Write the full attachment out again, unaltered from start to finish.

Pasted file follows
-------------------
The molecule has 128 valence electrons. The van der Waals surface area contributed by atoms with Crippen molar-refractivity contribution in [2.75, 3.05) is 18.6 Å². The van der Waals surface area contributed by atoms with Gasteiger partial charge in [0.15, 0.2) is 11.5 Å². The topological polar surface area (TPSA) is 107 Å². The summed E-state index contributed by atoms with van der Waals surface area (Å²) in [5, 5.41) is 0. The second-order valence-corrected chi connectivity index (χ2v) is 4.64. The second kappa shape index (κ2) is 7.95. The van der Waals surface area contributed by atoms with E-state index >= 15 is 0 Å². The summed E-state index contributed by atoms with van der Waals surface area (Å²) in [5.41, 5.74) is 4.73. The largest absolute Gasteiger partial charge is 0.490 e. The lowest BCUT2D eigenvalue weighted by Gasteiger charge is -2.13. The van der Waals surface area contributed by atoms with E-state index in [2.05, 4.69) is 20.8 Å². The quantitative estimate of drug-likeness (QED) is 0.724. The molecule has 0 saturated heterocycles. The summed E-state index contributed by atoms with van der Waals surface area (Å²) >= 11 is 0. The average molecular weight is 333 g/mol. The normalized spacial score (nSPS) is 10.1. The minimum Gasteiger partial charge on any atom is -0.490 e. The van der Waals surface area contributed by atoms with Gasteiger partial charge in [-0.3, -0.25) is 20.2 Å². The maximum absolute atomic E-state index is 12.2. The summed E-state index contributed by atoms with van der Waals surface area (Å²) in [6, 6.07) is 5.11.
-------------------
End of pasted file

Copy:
The molecule has 128 valence electrons. The van der Waals surface area contributed by atoms with Crippen molar-refractivity contribution in [2.75, 3.05) is 18.6 Å². The van der Waals surface area contributed by atoms with Gasteiger partial charge in [0.15, 0.2) is 11.5 Å². The topological polar surface area (TPSA) is 107 Å². The summed E-state index contributed by atoms with van der Waals surface area (Å²) in [5, 5.41) is 0. The second-order valence-corrected chi connectivity index (χ2v) is 4.64. The second kappa shape index (κ2) is 7.95. The van der Waals surface area contributed by atoms with E-state index >= 15 is 0 Å². The summed E-state index contributed by atoms with van der Waals surface area (Å²) in [5.41, 5.74) is 4.73. The largest absolute Gasteiger partial charge is 0.490 e. The lowest BCUT2D eigenvalue weighted by Gasteiger charge is -2.13. The van der Waals surface area contributed by atoms with E-state index in [2.05, 4.69) is 20.8 Å². The quantitative estimate of drug-likeness (QED) is 0.724. The molecule has 0 saturated heterocycles. The summed E-state index contributed by atoms with van der Waals surface area (Å²) >= 11 is 0. The average molecular weight is 333 g/mol. The normalized spacial score (nSPS) is 10.1. The minimum Gasteiger partial charge on any atom is -0.490 e. The van der Waals surface area contributed by atoms with Gasteiger partial charge in [-0.3, -0.25) is 20.2 Å². The maximum absolute atomic E-state index is 12.2. The summed E-state index contributed by atoms with van der Waals surface area (Å²) in [6, 6.07) is 5.11.